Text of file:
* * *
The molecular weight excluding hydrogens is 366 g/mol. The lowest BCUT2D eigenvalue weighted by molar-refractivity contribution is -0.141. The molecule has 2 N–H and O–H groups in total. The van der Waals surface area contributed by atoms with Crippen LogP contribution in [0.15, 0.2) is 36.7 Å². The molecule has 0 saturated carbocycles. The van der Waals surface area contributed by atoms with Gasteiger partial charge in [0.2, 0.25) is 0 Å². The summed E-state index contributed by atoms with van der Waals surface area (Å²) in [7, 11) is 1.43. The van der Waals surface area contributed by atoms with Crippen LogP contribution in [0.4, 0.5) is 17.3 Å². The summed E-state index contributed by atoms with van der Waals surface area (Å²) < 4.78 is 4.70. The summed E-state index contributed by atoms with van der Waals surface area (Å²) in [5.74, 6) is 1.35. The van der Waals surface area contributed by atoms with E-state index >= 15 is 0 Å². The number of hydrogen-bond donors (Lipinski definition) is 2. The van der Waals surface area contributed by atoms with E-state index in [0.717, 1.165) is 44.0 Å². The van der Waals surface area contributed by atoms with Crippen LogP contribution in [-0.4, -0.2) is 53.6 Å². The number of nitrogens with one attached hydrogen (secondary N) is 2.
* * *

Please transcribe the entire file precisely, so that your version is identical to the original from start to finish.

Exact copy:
The molecular weight excluding hydrogens is 366 g/mol. The lowest BCUT2D eigenvalue weighted by molar-refractivity contribution is -0.141. The molecule has 2 N–H and O–H groups in total. The van der Waals surface area contributed by atoms with Crippen LogP contribution in [0.15, 0.2) is 36.7 Å². The molecule has 0 saturated carbocycles. The van der Waals surface area contributed by atoms with Gasteiger partial charge in [0.2, 0.25) is 0 Å². The summed E-state index contributed by atoms with van der Waals surface area (Å²) in [7, 11) is 1.43. The van der Waals surface area contributed by atoms with Crippen LogP contribution in [0.4, 0.5) is 17.3 Å². The summed E-state index contributed by atoms with van der Waals surface area (Å²) < 4.78 is 4.70. The summed E-state index contributed by atoms with van der Waals surface area (Å²) in [5.74, 6) is 1.35. The van der Waals surface area contributed by atoms with E-state index >= 15 is 0 Å². The number of hydrogen-bond donors (Lipinski definition) is 2. The van der Waals surface area contributed by atoms with E-state index in [0.717, 1.165) is 44.0 Å². The van der Waals surface area contributed by atoms with Crippen LogP contribution in [-0.4, -0.2) is 53.6 Å². The number of nitrogens with one attached hydrogen (secondary N) is 2.